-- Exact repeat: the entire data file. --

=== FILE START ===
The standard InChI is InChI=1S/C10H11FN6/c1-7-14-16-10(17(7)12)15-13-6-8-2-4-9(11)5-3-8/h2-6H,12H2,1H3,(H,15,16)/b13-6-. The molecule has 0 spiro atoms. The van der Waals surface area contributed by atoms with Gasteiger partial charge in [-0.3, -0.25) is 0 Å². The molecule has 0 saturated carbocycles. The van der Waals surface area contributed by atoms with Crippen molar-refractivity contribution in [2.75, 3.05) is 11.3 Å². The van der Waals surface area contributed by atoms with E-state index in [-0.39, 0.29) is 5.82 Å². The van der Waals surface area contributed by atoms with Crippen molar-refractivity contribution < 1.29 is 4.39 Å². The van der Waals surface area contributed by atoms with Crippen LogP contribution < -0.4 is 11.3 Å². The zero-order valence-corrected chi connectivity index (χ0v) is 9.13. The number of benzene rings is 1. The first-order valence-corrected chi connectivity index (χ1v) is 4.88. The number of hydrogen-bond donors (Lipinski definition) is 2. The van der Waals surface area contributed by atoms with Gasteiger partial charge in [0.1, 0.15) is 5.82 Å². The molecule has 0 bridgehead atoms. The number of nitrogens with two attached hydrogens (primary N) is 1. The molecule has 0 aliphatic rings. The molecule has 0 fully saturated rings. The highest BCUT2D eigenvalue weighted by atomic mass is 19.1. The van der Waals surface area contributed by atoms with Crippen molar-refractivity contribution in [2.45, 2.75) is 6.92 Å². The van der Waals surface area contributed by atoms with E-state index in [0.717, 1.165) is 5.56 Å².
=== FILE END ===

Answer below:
The standard InChI is InChI=1S/C10H11FN6/c1-7-14-16-10(17(7)12)15-13-6-8-2-4-9(11)5-3-8/h2-6H,12H2,1H3,(H,15,16)/b13-6-. The molecule has 0 spiro atoms. The van der Waals surface area contributed by atoms with Gasteiger partial charge in [-0.3, -0.25) is 0 Å². The molecule has 0 saturated carbocycles. The van der Waals surface area contributed by atoms with Crippen molar-refractivity contribution in [2.75, 3.05) is 11.3 Å². The van der Waals surface area contributed by atoms with E-state index in [-0.39, 0.29) is 5.82 Å². The van der Waals surface area contributed by atoms with Crippen molar-refractivity contribution < 1.29 is 4.39 Å². The van der Waals surface area contributed by atoms with Crippen LogP contribution < -0.4 is 11.3 Å². The zero-order valence-corrected chi connectivity index (χ0v) is 9.13. The number of benzene rings is 1. The first-order valence-corrected chi connectivity index (χ1v) is 4.88. The number of hydrogen-bond donors (Lipinski definition) is 2. The van der Waals surface area contributed by atoms with Gasteiger partial charge in [0.1, 0.15) is 5.82 Å². The molecule has 0 bridgehead atoms. The number of nitrogens with two attached hydrogens (primary N) is 1. The molecule has 0 aliphatic rings. The molecule has 0 fully saturated rings. The highest BCUT2D eigenvalue weighted by atomic mass is 19.1. The van der Waals surface area contributed by atoms with Crippen molar-refractivity contribution in [2.45, 2.75) is 6.92 Å². The van der Waals surface area contributed by atoms with E-state index in [0.717, 1.165) is 5.56 Å².